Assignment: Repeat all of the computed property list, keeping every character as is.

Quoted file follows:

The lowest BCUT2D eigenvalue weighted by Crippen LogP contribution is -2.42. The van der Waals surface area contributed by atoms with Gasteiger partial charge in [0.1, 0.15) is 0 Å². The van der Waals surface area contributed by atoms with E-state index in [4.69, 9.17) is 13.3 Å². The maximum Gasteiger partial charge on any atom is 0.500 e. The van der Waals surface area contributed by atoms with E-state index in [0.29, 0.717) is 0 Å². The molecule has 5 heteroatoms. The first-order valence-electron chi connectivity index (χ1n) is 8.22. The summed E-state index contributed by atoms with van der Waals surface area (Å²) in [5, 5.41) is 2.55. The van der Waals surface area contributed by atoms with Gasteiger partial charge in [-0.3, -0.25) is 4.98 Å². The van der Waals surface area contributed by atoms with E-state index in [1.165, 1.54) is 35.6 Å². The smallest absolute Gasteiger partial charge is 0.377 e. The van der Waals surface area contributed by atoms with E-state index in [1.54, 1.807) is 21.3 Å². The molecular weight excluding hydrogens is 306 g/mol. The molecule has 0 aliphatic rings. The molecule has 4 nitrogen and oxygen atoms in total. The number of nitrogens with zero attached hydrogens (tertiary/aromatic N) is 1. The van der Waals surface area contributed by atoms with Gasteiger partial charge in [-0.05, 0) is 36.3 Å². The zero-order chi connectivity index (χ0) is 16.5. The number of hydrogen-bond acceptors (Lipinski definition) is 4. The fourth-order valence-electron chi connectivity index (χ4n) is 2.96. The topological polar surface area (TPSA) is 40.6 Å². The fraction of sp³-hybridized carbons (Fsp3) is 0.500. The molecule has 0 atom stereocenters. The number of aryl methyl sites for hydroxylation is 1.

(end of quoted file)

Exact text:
The lowest BCUT2D eigenvalue weighted by Crippen LogP contribution is -2.42. The van der Waals surface area contributed by atoms with Gasteiger partial charge in [0.1, 0.15) is 0 Å². The van der Waals surface area contributed by atoms with E-state index in [4.69, 9.17) is 13.3 Å². The maximum Gasteiger partial charge on any atom is 0.500 e. The van der Waals surface area contributed by atoms with E-state index in [0.29, 0.717) is 0 Å². The molecule has 5 heteroatoms. The first-order valence-electron chi connectivity index (χ1n) is 8.22. The summed E-state index contributed by atoms with van der Waals surface area (Å²) in [5, 5.41) is 2.55. The van der Waals surface area contributed by atoms with Gasteiger partial charge in [-0.3, -0.25) is 4.98 Å². The van der Waals surface area contributed by atoms with E-state index in [1.165, 1.54) is 35.6 Å². The smallest absolute Gasteiger partial charge is 0.377 e. The van der Waals surface area contributed by atoms with E-state index in [1.54, 1.807) is 21.3 Å². The molecular weight excluding hydrogens is 306 g/mol. The molecule has 0 aliphatic rings. The molecule has 4 nitrogen and oxygen atoms in total. The number of nitrogens with zero attached hydrogens (tertiary/aromatic N) is 1. The van der Waals surface area contributed by atoms with Gasteiger partial charge in [-0.05, 0) is 36.3 Å². The zero-order chi connectivity index (χ0) is 16.5. The number of hydrogen-bond acceptors (Lipinski definition) is 4. The fourth-order valence-electron chi connectivity index (χ4n) is 2.96. The topological polar surface area (TPSA) is 40.6 Å². The fraction of sp³-hybridized carbons (Fsp3) is 0.500. The molecule has 0 atom stereocenters. The number of aryl methyl sites for hydroxylation is 1.